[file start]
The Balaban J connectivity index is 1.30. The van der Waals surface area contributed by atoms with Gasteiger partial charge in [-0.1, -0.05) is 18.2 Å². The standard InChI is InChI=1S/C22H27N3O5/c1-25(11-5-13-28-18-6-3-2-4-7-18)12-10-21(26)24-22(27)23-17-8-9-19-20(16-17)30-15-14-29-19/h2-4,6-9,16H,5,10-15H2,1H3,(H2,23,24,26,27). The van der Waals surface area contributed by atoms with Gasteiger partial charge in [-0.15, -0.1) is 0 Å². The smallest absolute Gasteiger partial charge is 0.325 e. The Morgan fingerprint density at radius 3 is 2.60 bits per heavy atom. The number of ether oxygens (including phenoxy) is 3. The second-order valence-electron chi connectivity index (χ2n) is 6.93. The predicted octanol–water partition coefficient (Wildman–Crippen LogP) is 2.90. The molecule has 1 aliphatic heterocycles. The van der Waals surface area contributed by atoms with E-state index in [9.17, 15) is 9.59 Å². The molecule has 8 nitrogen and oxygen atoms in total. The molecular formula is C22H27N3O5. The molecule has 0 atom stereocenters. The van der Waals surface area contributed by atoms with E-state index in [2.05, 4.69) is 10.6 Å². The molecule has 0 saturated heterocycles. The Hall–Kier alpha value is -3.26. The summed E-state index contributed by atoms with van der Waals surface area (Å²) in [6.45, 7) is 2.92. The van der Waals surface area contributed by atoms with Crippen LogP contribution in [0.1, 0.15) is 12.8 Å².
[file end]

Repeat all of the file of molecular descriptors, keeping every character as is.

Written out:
The Balaban J connectivity index is 1.30. The van der Waals surface area contributed by atoms with Gasteiger partial charge in [-0.1, -0.05) is 18.2 Å². The standard InChI is InChI=1S/C22H27N3O5/c1-25(11-5-13-28-18-6-3-2-4-7-18)12-10-21(26)24-22(27)23-17-8-9-19-20(16-17)30-15-14-29-19/h2-4,6-9,16H,5,10-15H2,1H3,(H2,23,24,26,27). The van der Waals surface area contributed by atoms with Gasteiger partial charge in [-0.15, -0.1) is 0 Å². The smallest absolute Gasteiger partial charge is 0.325 e. The Morgan fingerprint density at radius 3 is 2.60 bits per heavy atom. The number of ether oxygens (including phenoxy) is 3. The second-order valence-electron chi connectivity index (χ2n) is 6.93. The predicted octanol–water partition coefficient (Wildman–Crippen LogP) is 2.90. The molecule has 1 aliphatic heterocycles. The van der Waals surface area contributed by atoms with E-state index in [9.17, 15) is 9.59 Å². The molecule has 8 nitrogen and oxygen atoms in total. The molecular formula is C22H27N3O5. The molecule has 0 atom stereocenters. The van der Waals surface area contributed by atoms with E-state index in [2.05, 4.69) is 10.6 Å². The molecule has 0 saturated heterocycles. The Hall–Kier alpha value is -3.26. The summed E-state index contributed by atoms with van der Waals surface area (Å²) in [6.45, 7) is 2.92. The van der Waals surface area contributed by atoms with Crippen LogP contribution in [0.1, 0.15) is 12.8 Å².